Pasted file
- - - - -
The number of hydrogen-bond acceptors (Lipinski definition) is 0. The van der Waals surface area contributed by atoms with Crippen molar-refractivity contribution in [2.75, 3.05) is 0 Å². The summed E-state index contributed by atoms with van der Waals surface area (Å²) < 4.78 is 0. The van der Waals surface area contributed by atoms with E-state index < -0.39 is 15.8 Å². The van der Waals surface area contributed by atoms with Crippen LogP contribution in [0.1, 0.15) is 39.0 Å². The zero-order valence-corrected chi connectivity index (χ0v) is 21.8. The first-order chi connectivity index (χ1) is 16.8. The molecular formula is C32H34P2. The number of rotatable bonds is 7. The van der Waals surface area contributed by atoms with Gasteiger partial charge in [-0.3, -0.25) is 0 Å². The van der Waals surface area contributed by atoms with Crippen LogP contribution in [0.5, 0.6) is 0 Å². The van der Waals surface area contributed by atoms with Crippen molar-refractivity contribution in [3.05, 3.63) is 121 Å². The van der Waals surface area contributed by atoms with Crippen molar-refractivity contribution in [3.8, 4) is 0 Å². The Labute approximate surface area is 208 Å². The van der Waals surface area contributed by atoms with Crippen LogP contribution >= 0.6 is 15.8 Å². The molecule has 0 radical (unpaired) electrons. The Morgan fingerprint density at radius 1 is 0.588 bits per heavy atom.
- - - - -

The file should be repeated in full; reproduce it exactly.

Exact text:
The number of hydrogen-bond acceptors (Lipinski definition) is 0. The van der Waals surface area contributed by atoms with Crippen molar-refractivity contribution in [2.75, 3.05) is 0 Å². The summed E-state index contributed by atoms with van der Waals surface area (Å²) < 4.78 is 0. The van der Waals surface area contributed by atoms with E-state index < -0.39 is 15.8 Å². The van der Waals surface area contributed by atoms with Crippen LogP contribution in [0.1, 0.15) is 39.0 Å². The zero-order valence-corrected chi connectivity index (χ0v) is 21.8. The first-order chi connectivity index (χ1) is 16.8. The molecular formula is C32H34P2. The number of rotatable bonds is 7. The van der Waals surface area contributed by atoms with Gasteiger partial charge in [-0.3, -0.25) is 0 Å². The van der Waals surface area contributed by atoms with Crippen LogP contribution in [0.5, 0.6) is 0 Å². The van der Waals surface area contributed by atoms with Crippen molar-refractivity contribution in [3.05, 3.63) is 121 Å². The van der Waals surface area contributed by atoms with Crippen molar-refractivity contribution in [3.8, 4) is 0 Å². The Labute approximate surface area is 208 Å². The van der Waals surface area contributed by atoms with Crippen LogP contribution >= 0.6 is 15.8 Å². The molecule has 0 radical (unpaired) electrons. The Morgan fingerprint density at radius 1 is 0.588 bits per heavy atom.